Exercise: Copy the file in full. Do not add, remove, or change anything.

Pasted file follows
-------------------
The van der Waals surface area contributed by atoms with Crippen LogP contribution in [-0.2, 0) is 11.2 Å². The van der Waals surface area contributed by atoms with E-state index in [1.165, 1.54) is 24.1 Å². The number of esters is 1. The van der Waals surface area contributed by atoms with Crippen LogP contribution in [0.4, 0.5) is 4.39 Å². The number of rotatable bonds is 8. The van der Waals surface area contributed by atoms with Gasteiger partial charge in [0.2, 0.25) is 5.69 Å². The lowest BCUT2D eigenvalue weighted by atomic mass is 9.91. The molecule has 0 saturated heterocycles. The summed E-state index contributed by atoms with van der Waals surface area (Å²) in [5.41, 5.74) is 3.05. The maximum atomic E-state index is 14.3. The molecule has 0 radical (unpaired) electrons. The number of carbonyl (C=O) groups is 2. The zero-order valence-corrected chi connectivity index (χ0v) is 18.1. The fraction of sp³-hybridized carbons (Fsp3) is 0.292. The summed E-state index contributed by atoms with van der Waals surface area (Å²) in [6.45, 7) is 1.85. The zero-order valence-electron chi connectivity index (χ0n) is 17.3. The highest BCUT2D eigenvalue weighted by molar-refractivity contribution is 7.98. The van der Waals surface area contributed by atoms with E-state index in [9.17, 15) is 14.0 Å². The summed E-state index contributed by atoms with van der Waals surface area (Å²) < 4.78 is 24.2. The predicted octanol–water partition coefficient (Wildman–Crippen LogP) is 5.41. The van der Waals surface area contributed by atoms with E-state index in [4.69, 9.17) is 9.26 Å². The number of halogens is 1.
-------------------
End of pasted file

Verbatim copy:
The van der Waals surface area contributed by atoms with Crippen LogP contribution in [-0.2, 0) is 11.2 Å². The van der Waals surface area contributed by atoms with E-state index in [1.165, 1.54) is 24.1 Å². The number of esters is 1. The van der Waals surface area contributed by atoms with Crippen LogP contribution in [0.4, 0.5) is 4.39 Å². The number of rotatable bonds is 8. The van der Waals surface area contributed by atoms with Gasteiger partial charge in [0.2, 0.25) is 5.69 Å². The lowest BCUT2D eigenvalue weighted by atomic mass is 9.91. The molecule has 0 saturated heterocycles. The summed E-state index contributed by atoms with van der Waals surface area (Å²) in [5.41, 5.74) is 3.05. The maximum atomic E-state index is 14.3. The molecule has 0 radical (unpaired) electrons. The number of carbonyl (C=O) groups is 2. The zero-order valence-corrected chi connectivity index (χ0v) is 18.1. The fraction of sp³-hybridized carbons (Fsp3) is 0.292. The summed E-state index contributed by atoms with van der Waals surface area (Å²) in [6.45, 7) is 1.85. The zero-order valence-electron chi connectivity index (χ0n) is 17.3. The highest BCUT2D eigenvalue weighted by molar-refractivity contribution is 7.98. The van der Waals surface area contributed by atoms with E-state index in [9.17, 15) is 14.0 Å². The summed E-state index contributed by atoms with van der Waals surface area (Å²) < 4.78 is 24.2. The predicted octanol–water partition coefficient (Wildman–Crippen LogP) is 5.41. The van der Waals surface area contributed by atoms with E-state index in [4.69, 9.17) is 9.26 Å². The number of halogens is 1.